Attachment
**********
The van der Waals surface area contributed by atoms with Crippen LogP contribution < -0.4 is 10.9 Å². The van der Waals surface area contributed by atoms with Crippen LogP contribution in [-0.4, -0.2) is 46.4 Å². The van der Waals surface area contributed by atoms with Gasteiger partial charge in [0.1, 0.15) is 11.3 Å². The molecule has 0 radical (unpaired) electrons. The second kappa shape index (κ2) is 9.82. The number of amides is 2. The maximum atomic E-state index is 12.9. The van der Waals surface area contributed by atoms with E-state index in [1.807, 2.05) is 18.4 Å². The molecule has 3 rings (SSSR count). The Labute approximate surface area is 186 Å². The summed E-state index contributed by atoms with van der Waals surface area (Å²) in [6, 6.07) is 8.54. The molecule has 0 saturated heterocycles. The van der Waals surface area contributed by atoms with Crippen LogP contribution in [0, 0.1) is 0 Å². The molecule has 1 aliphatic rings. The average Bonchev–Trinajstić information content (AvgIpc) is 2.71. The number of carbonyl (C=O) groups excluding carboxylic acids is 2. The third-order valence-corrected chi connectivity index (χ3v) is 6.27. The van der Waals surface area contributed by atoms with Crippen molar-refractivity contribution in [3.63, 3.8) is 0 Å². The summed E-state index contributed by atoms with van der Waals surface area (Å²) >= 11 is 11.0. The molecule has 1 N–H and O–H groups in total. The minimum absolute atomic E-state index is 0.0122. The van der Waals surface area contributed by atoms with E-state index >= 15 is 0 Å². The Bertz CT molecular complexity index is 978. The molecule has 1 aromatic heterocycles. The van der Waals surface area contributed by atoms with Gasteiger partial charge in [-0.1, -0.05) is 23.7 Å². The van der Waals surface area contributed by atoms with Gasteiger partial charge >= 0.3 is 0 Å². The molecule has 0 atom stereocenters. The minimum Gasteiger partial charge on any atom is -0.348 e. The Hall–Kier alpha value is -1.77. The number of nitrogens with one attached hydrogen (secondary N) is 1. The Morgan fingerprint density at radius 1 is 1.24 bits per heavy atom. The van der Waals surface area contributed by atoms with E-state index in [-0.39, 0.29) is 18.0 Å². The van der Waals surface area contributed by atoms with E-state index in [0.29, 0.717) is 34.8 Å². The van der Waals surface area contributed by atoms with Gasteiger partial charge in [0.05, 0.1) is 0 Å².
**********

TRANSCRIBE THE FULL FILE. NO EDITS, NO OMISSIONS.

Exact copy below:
The van der Waals surface area contributed by atoms with Crippen LogP contribution < -0.4 is 10.9 Å². The van der Waals surface area contributed by atoms with Crippen LogP contribution in [-0.4, -0.2) is 46.4 Å². The van der Waals surface area contributed by atoms with Gasteiger partial charge in [0.1, 0.15) is 11.3 Å². The molecule has 0 radical (unpaired) electrons. The second kappa shape index (κ2) is 9.82. The number of amides is 2. The maximum atomic E-state index is 12.9. The van der Waals surface area contributed by atoms with E-state index in [1.807, 2.05) is 18.4 Å². The molecule has 3 rings (SSSR count). The Labute approximate surface area is 186 Å². The summed E-state index contributed by atoms with van der Waals surface area (Å²) in [6, 6.07) is 8.54. The molecule has 0 saturated heterocycles. The van der Waals surface area contributed by atoms with Crippen LogP contribution in [0, 0.1) is 0 Å². The molecule has 1 aliphatic rings. The average Bonchev–Trinajstić information content (AvgIpc) is 2.71. The number of carbonyl (C=O) groups excluding carboxylic acids is 2. The third-order valence-corrected chi connectivity index (χ3v) is 6.27. The van der Waals surface area contributed by atoms with Crippen molar-refractivity contribution in [3.63, 3.8) is 0 Å². The summed E-state index contributed by atoms with van der Waals surface area (Å²) >= 11 is 11.0. The molecule has 1 N–H and O–H groups in total. The minimum absolute atomic E-state index is 0.0122. The van der Waals surface area contributed by atoms with E-state index >= 15 is 0 Å². The Bertz CT molecular complexity index is 978. The molecule has 1 aromatic heterocycles. The van der Waals surface area contributed by atoms with Gasteiger partial charge in [-0.1, -0.05) is 23.7 Å². The van der Waals surface area contributed by atoms with Gasteiger partial charge >= 0.3 is 0 Å². The molecule has 0 atom stereocenters. The minimum Gasteiger partial charge on any atom is -0.348 e. The Hall–Kier alpha value is -1.77. The number of nitrogens with one attached hydrogen (secondary N) is 1. The Morgan fingerprint density at radius 1 is 1.24 bits per heavy atom. The van der Waals surface area contributed by atoms with E-state index in [-0.39, 0.29) is 18.0 Å². The van der Waals surface area contributed by atoms with E-state index in [0.29, 0.717) is 34.8 Å². The van der Waals surface area contributed by atoms with Gasteiger partial charge in [0.05, 0.1) is 0 Å².